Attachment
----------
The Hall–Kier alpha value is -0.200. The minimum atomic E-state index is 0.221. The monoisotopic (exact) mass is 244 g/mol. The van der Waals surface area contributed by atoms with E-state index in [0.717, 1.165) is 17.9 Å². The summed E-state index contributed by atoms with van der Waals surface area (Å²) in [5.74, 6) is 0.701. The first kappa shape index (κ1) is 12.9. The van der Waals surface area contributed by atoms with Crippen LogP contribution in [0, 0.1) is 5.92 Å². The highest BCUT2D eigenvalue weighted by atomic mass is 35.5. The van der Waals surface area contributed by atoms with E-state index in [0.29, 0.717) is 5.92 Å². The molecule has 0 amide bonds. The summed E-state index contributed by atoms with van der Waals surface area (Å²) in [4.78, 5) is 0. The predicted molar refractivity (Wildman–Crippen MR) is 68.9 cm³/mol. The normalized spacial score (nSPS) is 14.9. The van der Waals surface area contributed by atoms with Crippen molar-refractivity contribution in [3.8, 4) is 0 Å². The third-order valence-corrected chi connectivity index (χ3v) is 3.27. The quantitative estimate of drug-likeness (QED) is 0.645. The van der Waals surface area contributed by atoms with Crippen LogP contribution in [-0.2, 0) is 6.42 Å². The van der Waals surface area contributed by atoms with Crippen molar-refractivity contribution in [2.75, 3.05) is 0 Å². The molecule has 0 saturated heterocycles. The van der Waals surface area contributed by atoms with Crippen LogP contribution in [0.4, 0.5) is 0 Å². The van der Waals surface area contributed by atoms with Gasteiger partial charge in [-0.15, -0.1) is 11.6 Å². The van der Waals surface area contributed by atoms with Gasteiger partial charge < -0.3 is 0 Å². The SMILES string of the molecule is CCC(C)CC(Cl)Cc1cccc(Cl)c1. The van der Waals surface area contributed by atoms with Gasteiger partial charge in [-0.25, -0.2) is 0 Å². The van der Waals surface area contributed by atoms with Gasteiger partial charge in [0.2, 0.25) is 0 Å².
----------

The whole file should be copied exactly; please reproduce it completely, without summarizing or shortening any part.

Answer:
The Hall–Kier alpha value is -0.200. The minimum atomic E-state index is 0.221. The monoisotopic (exact) mass is 244 g/mol. The van der Waals surface area contributed by atoms with E-state index in [0.717, 1.165) is 17.9 Å². The summed E-state index contributed by atoms with van der Waals surface area (Å²) in [5.74, 6) is 0.701. The first kappa shape index (κ1) is 12.9. The van der Waals surface area contributed by atoms with Crippen LogP contribution in [0, 0.1) is 5.92 Å². The highest BCUT2D eigenvalue weighted by atomic mass is 35.5. The van der Waals surface area contributed by atoms with E-state index in [0.29, 0.717) is 5.92 Å². The molecule has 0 amide bonds. The summed E-state index contributed by atoms with van der Waals surface area (Å²) in [4.78, 5) is 0. The predicted molar refractivity (Wildman–Crippen MR) is 68.9 cm³/mol. The normalized spacial score (nSPS) is 14.9. The van der Waals surface area contributed by atoms with Crippen molar-refractivity contribution in [3.8, 4) is 0 Å². The third-order valence-corrected chi connectivity index (χ3v) is 3.27. The quantitative estimate of drug-likeness (QED) is 0.645. The van der Waals surface area contributed by atoms with Crippen LogP contribution in [-0.2, 0) is 6.42 Å². The van der Waals surface area contributed by atoms with Crippen molar-refractivity contribution in [2.75, 3.05) is 0 Å². The molecule has 0 saturated heterocycles. The van der Waals surface area contributed by atoms with Crippen LogP contribution in [0.4, 0.5) is 0 Å². The van der Waals surface area contributed by atoms with Gasteiger partial charge in [-0.15, -0.1) is 11.6 Å². The van der Waals surface area contributed by atoms with Gasteiger partial charge < -0.3 is 0 Å². The SMILES string of the molecule is CCC(C)CC(Cl)Cc1cccc(Cl)c1. The van der Waals surface area contributed by atoms with Gasteiger partial charge in [-0.25, -0.2) is 0 Å². The van der Waals surface area contributed by atoms with Gasteiger partial charge in [0.2, 0.25) is 0 Å².